My hon. Friend's second question is: will the Minister look into the working of the Central Awards Committee to see whether this cannot be hurried up, because there is no doubt that it is very slow and that there is a certain amount of bad feeling, particularly on the part of those who are working in these services, who feel that they are not being given the consideration which private industry would give to its employees?
An assurance was given in another place that there would be at least two Amendments tabled to the Bill. When we reach the Committee stage my hon. Friends and I will table some Amendments to follow some of the points which I have raised. However, since the hour is late and while there is a great deal more that I could say, I will curtail my remarks at this stage because many of the other points are more appropriate for the Committee stage. I will only add now that the Government must realise that because of the lack of consultation about the Bill my hon. Friends must attempt to get the Measure right in view of the many years we have been waiting for this legislation to come forward.
Perhaps it can be reasonably said that my hon. and right hon. Friends are partly to blame for the Measure not having been brought forward earlier. However, we have been waiting for the Bill since 1949, which is a considerable time. In view of the time we have been waiting for it, I cannot believe that there is such urgency now that it must be rushed through, perhaps at an hour as late as this. We must consider the matter further and, in so doing, it might be useful to fall in line with a number of international interpretations which are now being dealt with in connection with the problems of inventions and patents.
I am sure that I am only reminding the Minister that a congress is being held in Tokyo of the International Association for the Protection of Industrial Property, and we might well have been able to tie up with that as well as with the Strasbourg Convention. There are certain 427 aspects of that Convention that are not being taken into the Bill. While we on this side want, in general, to improve this Bill, and are obviously delighted to support it, I would like the Minister to answer the few questions I have posed.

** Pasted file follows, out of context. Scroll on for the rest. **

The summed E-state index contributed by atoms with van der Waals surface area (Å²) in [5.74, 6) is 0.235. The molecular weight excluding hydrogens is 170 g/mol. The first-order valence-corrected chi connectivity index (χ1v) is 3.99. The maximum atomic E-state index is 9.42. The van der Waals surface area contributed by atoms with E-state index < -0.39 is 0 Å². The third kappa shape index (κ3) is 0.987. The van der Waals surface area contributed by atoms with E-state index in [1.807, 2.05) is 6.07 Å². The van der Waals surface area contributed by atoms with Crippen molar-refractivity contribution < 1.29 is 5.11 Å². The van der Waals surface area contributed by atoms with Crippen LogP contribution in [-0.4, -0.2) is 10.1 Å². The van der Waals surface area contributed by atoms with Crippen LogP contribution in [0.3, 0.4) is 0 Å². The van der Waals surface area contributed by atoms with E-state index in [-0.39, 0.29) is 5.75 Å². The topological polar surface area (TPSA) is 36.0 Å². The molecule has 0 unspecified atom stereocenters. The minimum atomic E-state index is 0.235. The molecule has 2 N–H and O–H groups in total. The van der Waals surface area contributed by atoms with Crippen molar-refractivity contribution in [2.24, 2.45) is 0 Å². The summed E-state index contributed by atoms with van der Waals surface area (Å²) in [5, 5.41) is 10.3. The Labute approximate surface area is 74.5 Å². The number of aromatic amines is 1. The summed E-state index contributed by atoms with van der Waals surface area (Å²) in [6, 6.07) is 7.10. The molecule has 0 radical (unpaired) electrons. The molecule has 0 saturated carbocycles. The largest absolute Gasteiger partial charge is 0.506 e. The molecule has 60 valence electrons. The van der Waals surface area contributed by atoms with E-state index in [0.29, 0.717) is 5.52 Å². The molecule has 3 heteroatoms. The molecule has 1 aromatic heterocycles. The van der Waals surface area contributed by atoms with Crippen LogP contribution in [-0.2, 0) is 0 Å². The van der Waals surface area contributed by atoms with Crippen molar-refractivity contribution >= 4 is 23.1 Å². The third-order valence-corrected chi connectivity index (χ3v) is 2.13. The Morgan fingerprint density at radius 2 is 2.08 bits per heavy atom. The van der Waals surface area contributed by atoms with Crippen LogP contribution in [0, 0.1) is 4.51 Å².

§ 1.10 a.m.
§ The Minister of State, Board of Trade (Mr. George Darling)
With the leave of the House, I should like to answer the points raised. As I said on an earlier occasion, this is a very limited Bill. The wider amendments to the patent law of which the hon. Member for Reading (Mr. Peter Emery) has spoken belong to another occasion. Quite clearly, from the aspect of international conventions in particular, our present patent law is very rapidly getting out of date. But we are not rushing this Bill through. As the hon. Gentleman says, this matter has concerned some lawyers, at any rate, for about 10 years. We have merely seized the opportunity to get the law right after the House of Lords decision to which reference has been made.
As to consultation, because of the limited character of the Measure we went back to the Swan Committee, which recommended what we have since thought was the law. That Committee consulted practically everyone—the list of organisations which made representations to it and were consulted is very long. Trade unions, employers, patent lawyers—everyone who had an interest gave evidence. We went back to that evidence, and because of the narrow character of what we were trying to do we did not feel it necessary to ask those people to make the same representations again.
If the hon. Member thinks that we have not had proper consultation, we can look into that aspect again; but I can assure him that we went over all the representations that had been made. We were merely trying to get the law as we thought it was before the House of Lords decision in the Patchett case—
§ Mr. Darling
We were trying to put the law in line with what we thought it 428 to be 10 years ago. Therefore, the point of consultation is covered.
The hon. Gentleman asked about the criteria put in the Bill to guide the courts and the Comptroller of Patents. These criteria are spelled out, in response to representations in the other place, in subsection (3) of Clause 1. That subsection, which lays down the criteria, is in general accepted to be the right kind of guidance for the courts.